4- Add Prime to your nerf gun

Like a new layer of snow, priming provides a blank canvas for you to build upon.

Priming creates a base layer for your paint-job to adhere to. It also acts as a blank canvas for your top colors, giving them an even appearance.

What you will need in this step

  • The best distance to spray from
  • The overspray method
  • How many coats of primer to apply

What you need to get started

  • Your primer
  • A thin, solid board to place your pieces on
  • Gloves
  • Good lighting

Do you have to use a primer?

If you use Krylon Fusion, you do not need to use a primer, as it is essentially a paint and primer in one. If you bought some krylon fusion, then go ahead and use it as you would a primer.

The video above, as well as the rest of this article will show you how to spray your first coat. I used a plastic primer, rust-oleum plastic primer to be exact.

No matter what paint you use, Krylon Fusion or Rust-Oleum Plastic Primer, it still is best to have multiple thin layers. More on that below.

Tips for painting

My favorite thing to place my pieces on is a thin wooden board. I know that some use cardboard, which is great and all, but is harder to pick up and move if you have to move to another area to paint.

Another benefit is being able to move your pieces without touching them. In the video you saw how easy it is rotate the board around to spray other pieces.

I recommend using gloves, just to keep your hands clean. You can do the obligatory doctor glove-snap when you put them on, too.

While painting, be sure to spray short bursts. Continue doing short bursts till you cover the entire blaster. Doing one big stream creates masses, or goops, of paint, which take longer to dry and look sloppy.

It’s best to use your elbow or shoulder to move the can, and not your wrist. You want your spray to stay at a consistent distance.

Start spraying outside of the blaster, then over the blaster, and end outside of it once again. We’ll call this the overspray method.

When you do the overspray method you reduce the chance of spraying globs of paint onto your shells. Not only do globs take longer to dry, but they can cheapen the quality of your paint job if you leave them on.

When you spray before and a little after your ‘canvas’ you ensure the best part of the spray hits your target!

What to do if you have globs?

If you do get some globs of paint on a shell —don’t worry. Finish painting the layer you are working on and let it dry like normal.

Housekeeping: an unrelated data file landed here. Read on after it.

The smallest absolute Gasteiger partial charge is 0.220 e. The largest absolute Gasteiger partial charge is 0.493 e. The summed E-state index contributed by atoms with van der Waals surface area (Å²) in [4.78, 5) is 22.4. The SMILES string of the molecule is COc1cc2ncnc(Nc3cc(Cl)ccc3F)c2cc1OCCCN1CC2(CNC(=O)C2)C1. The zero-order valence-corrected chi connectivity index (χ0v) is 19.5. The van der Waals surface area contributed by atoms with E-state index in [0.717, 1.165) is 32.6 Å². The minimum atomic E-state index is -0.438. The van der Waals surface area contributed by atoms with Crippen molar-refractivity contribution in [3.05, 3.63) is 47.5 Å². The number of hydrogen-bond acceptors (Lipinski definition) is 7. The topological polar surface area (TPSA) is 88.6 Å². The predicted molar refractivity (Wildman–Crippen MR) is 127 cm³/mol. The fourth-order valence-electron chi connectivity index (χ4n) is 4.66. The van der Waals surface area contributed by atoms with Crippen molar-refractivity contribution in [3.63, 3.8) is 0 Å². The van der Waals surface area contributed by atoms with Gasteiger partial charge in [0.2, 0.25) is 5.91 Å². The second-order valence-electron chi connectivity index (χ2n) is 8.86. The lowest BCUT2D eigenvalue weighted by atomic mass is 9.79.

Once it is dry you can sand down the glob till it is as even as the rest. It is a minor inconvenience that is easily solved, but we still like to avoid it by using the overspray method discussed above.

Painting accessories and smaller pieces

Remember those gloves you put on? Gloves come in handy because they allow you to keep your hands clean while spraying the more difficult pieces such as the stock or site, which can be easier to spray while holding.

When spraying the clip make sure to not get paint where darts go. If you carefully angle the spray of your paint you will not have to tape that area up – but only do that if you are confident in your ability of using a spray can.

I didn’t care about that because this was going to be a prop piece, not a fully functional blaster. Before you paint the scope – make sure you have taped it. That was covered in the Cleaning video.

Primer, meet sandpaper

If you want to prime like a professional, you will want to heed this tip that was not covered in the video. It is more work, but doing it will create a longer lasting paint job. The only downside is this takes some extra time to do.

The tip is this: in between each dry layer, you lightly sand the dry paint to create a surface the next layer can easily stick to. Each time you sand you use a damp rag to wipe away the aftermath.

You sand first, then wipe away the aftermath. Let any dampness from the rag dry off of the shells, then spray your next layer. Repeat till you have all your layers of primer on your shells.

A couple thin layers of primer + light sanding in between = a longer lasting paint job.

Most people don’t do this added step because it creates more work. You may decide it isn’t worth the extra time to do. It’s up to you!

Since this tutorial is geared to beginners, you will be applying only 2 layers of primer on your shells, which means you would only be sanding 2 times. That’s not so bad, is it?

A quick recap

  • Use primer spray paint formulated for plastics
  • Use either white or black primer spray paints
  • Spray on 2 light coats
  • Sand between coats